A claimant has been found guilty of two charges of fraud in a personal injuries claim,1 with Carter Newell Lawyers referring the matter to the Attorney General for offenses under the Personal Injuries Proceedings Act 2002 (Qld) (PIPA).

Instructions were received to act in response to a claim where Jason Qubeck alleged to have slipped and fallen at a boarding house in 2012 and suffered personal injuries. Following enquiries into various aspects of the claim, factual discrepancies between the information and disclosure provided by Mr Qubeck and the independent enquiries arose.

Efforts to identify and clarify those discrepancies with Mr Qubeck’s solicitor resulted in his position being maintained with no resolution of the issues.

It was determined that the extent of the factual disputes were significant and, if Mr Qubeck’s evidence was to be accepted, they could have a substantial impact on the potential quantum of his claim which would have been a miscarriage of justice and unfairly imposed on our client’s position.

As a result, a referral was made to the Attorney General in an effort to utilise ss 72 to 73A of the PIPA.

The legislation

The PIPA contains provisions aimed at the protection of the personal injuries claim process from false or misleading documents or information being used by a claimant in support of a claim.

Although they have been in force since the PIPA’s inception, the sections are rarely utilised and, until this recent decision, had not yet been successfully enforced against a claimant.

Section 72 of the PIPA states that:

‘(1) A person must not in any way –

(a) defraud or attempt to defraud a respondent; or

(b) deliberately mislead or attempt to deliberately mislead a respondent; or

(c) connive at conduct by another that contravenes paragraph (a) or (b).’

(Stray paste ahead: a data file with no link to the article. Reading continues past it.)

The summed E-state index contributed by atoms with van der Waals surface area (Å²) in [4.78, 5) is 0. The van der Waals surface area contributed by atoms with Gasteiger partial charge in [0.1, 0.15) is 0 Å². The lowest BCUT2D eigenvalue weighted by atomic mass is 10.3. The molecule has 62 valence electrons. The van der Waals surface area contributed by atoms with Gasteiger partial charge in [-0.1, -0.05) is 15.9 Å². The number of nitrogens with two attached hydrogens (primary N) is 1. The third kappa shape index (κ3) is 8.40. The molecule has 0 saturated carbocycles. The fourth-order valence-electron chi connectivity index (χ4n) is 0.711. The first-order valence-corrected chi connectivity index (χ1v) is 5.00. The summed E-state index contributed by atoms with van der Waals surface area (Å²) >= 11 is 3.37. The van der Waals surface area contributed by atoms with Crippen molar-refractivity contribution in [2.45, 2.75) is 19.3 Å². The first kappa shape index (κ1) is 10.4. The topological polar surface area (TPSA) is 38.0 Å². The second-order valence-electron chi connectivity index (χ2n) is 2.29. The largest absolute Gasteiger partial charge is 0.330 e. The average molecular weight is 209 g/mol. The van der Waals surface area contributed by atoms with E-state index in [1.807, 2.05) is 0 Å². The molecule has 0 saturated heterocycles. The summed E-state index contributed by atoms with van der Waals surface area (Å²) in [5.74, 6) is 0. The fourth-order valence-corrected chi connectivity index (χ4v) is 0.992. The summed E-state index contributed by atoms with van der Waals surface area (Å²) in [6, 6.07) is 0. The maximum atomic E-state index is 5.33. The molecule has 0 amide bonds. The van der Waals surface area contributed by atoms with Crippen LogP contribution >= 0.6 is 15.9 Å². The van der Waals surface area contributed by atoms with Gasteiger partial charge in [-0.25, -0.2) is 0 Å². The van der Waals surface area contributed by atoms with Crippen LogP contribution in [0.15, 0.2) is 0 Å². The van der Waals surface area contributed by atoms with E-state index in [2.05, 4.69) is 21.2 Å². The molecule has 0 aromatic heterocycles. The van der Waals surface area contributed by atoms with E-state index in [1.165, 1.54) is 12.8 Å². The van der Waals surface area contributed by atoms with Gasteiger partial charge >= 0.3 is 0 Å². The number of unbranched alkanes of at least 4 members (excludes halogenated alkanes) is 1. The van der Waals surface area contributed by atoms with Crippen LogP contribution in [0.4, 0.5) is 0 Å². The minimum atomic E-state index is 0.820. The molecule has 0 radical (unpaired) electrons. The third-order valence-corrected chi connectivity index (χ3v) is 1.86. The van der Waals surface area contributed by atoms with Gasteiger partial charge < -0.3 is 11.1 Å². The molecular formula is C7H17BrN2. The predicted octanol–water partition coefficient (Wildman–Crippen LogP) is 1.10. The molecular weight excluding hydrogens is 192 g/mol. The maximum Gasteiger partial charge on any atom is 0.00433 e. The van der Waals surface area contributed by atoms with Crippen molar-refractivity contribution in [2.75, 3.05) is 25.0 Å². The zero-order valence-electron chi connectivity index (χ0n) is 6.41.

Offenses carry a maximum penalty of 400 penalty units or 18 months imprisonment.

Section 73 goes on state that –

‘(2) A person must not state anything to the respondent or contributor the person knows is false or misleading in a material particular.

Maximum penalty – 150 penalty units or 1 year’s imprisonment.

(3) A person must not give the respondent or contributor a document containing information the person knows is false or misleading in a material particular.

Maximum penalty – 150 penalty units or 1 year’s imprisonment.’

The referral

Section 73A of the PIPA requires a proceeding for an offense against those provisions to be pursued summarily before a magistrate on the complaint of the Attorney General or their authorised representative.

Carter Newell referred the matter to the Attorney General at whose direction an investigation was carried out by the Department of Occupational Workplace Health and Safety (DOWHS) and the complaint was thereafter prosecuted by Crown Law.

In support of the prosecution, evidence was provided by the solicitor from Carter Newell with conduct of the claim, the respondent and Mr Qubeck’s alleged employer at the time of the incident. Mr Qubeck also gave evidence at the hearing.

The prosecution